Monday, November 18, 2013

Traditional IRA or Roth IRA?

Even though individuals have until the tax filing deadline next April to make all of their contributions to a Traditional or Roth IRA, really it would be wiser to start thinking about that stuff now, before the holiday spending begins. Which one is best for you--Traditional IRA or Roth IRA?
Do you make a decent six-figure income? If so, the Roth is not an option. If not, however, the Roth IRA is a great option for people who want to put away some money now that will come out tax-free in retirement. So, basically, if you have a job and are making less than $100,000 your tax planner will likely concur that you can make your maximum contribution to a Roth IRA--at least $5,500 currently.
Are you covered by a retirement plan at work? If not, you could instead fund a Traditional IRA, and it doesn't even matter how much money you make. Seriously. If you work for a n employer with no retirement plan, you can almost certainly maximize and deduct your contribution to a Traditional IRA. As always, check with a CPA first.
Just yesterday I was talking to a woman who is 59 and has very little saved up for retirement. After an extended set-back after losing a job and then taking a new one that paid about 1/2 of what she used to make, she is about to get re-hired by a good company with a 401(k) plan. In order to catch up, she needs to maximize her 401(k) option, which would let her put aside up to around $20,000 between her and her employer's contributions. Since she'll never earn $100,000, she can also take advantage of a Roth IRA. The Traditional IRA for her is not attractive, as her 401(k) participation plus her income level (around $70,000) will remove her ability to deduct a contribution to a Traditional IRA.  She could  put an after-tax contribution into a Traditional IRA, but I see no reason to do that, not when her income is well south of the cut-off for Roth contributions. Need help with your Series 7

Wednesday, October 9, 2013

But, How Do I Take the Series 7 Exam Itself?

Any textbook worth its salt lists the terminology tested on your exam. Most explain most of the main concepts reasonably well, depending on how much time you have for re-reading and highlighting.

Regardless, what few vendors do is show you how to take the series 7 exam itself--how to deal with the challenging questions. How do you take all those words and numbers you memorized and apply them to questions that are often trying to mislead you?

If you need help working practice and exam questions for the Series 7, you simply have to get our $49 access to test-taking skills lessons. For just $49, you get access to over 25 recording sessions that break down 10 unique practice questions step-by-step. Hit PAUSE to do the question. Hit PLAY to watch us break it down for you.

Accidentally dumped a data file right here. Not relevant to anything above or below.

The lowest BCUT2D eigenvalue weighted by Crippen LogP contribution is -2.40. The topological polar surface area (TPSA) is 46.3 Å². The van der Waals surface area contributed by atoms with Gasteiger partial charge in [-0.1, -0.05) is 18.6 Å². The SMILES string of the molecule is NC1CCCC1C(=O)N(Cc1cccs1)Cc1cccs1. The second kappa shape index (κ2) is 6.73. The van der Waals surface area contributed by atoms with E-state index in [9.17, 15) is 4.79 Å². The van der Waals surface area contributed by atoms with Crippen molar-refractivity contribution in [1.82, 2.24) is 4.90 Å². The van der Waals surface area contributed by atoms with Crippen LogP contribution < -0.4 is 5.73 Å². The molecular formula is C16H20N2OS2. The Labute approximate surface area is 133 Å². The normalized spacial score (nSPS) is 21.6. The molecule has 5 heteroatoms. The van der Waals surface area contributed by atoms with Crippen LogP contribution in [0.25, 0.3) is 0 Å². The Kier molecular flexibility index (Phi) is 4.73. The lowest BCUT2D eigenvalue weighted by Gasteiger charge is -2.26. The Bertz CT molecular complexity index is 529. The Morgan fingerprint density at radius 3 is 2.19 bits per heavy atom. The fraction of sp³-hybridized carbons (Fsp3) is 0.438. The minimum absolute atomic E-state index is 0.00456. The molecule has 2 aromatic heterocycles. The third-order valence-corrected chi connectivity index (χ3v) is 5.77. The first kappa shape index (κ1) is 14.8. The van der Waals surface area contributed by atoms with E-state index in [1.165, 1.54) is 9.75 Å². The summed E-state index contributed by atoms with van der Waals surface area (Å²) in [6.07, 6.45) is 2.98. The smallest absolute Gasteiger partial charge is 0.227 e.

Need Help with Series 7 Exam Questions?

Tuesday, August 27, 2013

Series 7 Online Classes Starting Soon

It has come to my attention that most people studying for the Series 7 could use a little help from a structured class. They need a schedule to stick to. They need a time and a place they have to be, or else. That's why we've set up a seven-week online class schedule launching September 10th allowing you to take in key Series 7 information in small, digestible bites. With the ability to watch the material again if you need, and--best of all--to participate in live Q & A sessions with the author of Pass the 7, me.

Classes will run two or three times a week at 12 noon Central for about 90 minutes. The final 30 minutes will be the live Q & A with the author, me, R Walker. To see the schedule and get on the bus, please click this link:

Examzone and are one-in-the-same, by the way. Examzone focuses more on corporate accounts while focuses on the end-user. Either way, hope to see you online, soon.

Sign Up Now--seating limitied.

Monday, May 6, 2013

FINRA Rules on Communications

FINRA is forever tweaking the definitions used for the communications put out by a member firm. A few years ago, I had to put serious effort into explaining how sales literature differed from advertising, and all the special rules on public appearances and independently prepared reprints. Going forward, FINRA only wants to work with three specific categories of communications: correspondence, retail communications, and institutional communications. Of these, only retail communications are subject to prior principal approval and filing copies with FINRA. Correspondence and institutional communications have to be monitored, and principals need to make sure that these communications are not misleading. They just are not subject to the heightened supervision of communications going out to > 25 retail investors. It is a little strange to see FINRA rely so heavily on this arbitrary number 25, but they do. The exact same thing--a seminar handout, for example--is correspondence if delivered to 25 or fewer retail investors but becomes a retail communication if delivered to more than 25. What we used to call advertising and sales literature is now either correspondence or retail communications depending on how large the audience is. FINRA also no longer cares whether the communication goes to an existing customer or a prospect--again, the number 25 is suddenly the determining factor. Pass Your Series 7 Exam